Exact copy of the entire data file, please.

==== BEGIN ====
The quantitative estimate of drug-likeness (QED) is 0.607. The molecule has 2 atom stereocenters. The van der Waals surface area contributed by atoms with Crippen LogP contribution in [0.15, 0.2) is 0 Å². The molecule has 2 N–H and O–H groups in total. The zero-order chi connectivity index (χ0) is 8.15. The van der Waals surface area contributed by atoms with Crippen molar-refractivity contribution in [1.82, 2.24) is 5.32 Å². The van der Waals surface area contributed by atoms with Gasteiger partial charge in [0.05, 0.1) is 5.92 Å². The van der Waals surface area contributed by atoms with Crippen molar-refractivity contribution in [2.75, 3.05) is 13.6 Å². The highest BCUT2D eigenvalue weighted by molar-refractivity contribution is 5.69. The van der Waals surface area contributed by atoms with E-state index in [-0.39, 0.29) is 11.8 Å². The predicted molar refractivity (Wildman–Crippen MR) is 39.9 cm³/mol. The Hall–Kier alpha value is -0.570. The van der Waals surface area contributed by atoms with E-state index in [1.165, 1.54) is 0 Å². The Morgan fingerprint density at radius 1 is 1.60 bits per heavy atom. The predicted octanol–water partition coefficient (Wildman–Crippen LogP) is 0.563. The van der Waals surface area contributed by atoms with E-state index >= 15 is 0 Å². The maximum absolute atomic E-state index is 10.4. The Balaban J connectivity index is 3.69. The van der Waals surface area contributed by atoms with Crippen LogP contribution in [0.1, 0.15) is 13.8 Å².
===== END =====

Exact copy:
The quantitative estimate of drug-likeness (QED) is 0.607. The molecule has 2 atom stereocenters. The van der Waals surface area contributed by atoms with Crippen LogP contribution in [0.15, 0.2) is 0 Å². The molecule has 2 N–H and O–H groups in total. The zero-order chi connectivity index (χ0) is 8.15. The van der Waals surface area contributed by atoms with Crippen molar-refractivity contribution in [1.82, 2.24) is 5.32 Å². The van der Waals surface area contributed by atoms with Gasteiger partial charge in [0.05, 0.1) is 5.92 Å². The van der Waals surface area contributed by atoms with Crippen molar-refractivity contribution in [2.75, 3.05) is 13.6 Å². The highest BCUT2D eigenvalue weighted by molar-refractivity contribution is 5.69. The van der Waals surface area contributed by atoms with E-state index in [-0.39, 0.29) is 11.8 Å². The predicted molar refractivity (Wildman–Crippen MR) is 39.9 cm³/mol. The Hall–Kier alpha value is -0.570. The van der Waals surface area contributed by atoms with E-state index in [1.165, 1.54) is 0 Å². The Morgan fingerprint density at radius 1 is 1.60 bits per heavy atom. The predicted octanol–water partition coefficient (Wildman–Crippen LogP) is 0.563. The van der Waals surface area contributed by atoms with E-state index >= 15 is 0 Å². The maximum absolute atomic E-state index is 10.4. The Balaban J connectivity index is 3.69. The van der Waals surface area contributed by atoms with Crippen LogP contribution in [0.1, 0.15) is 13.8 Å².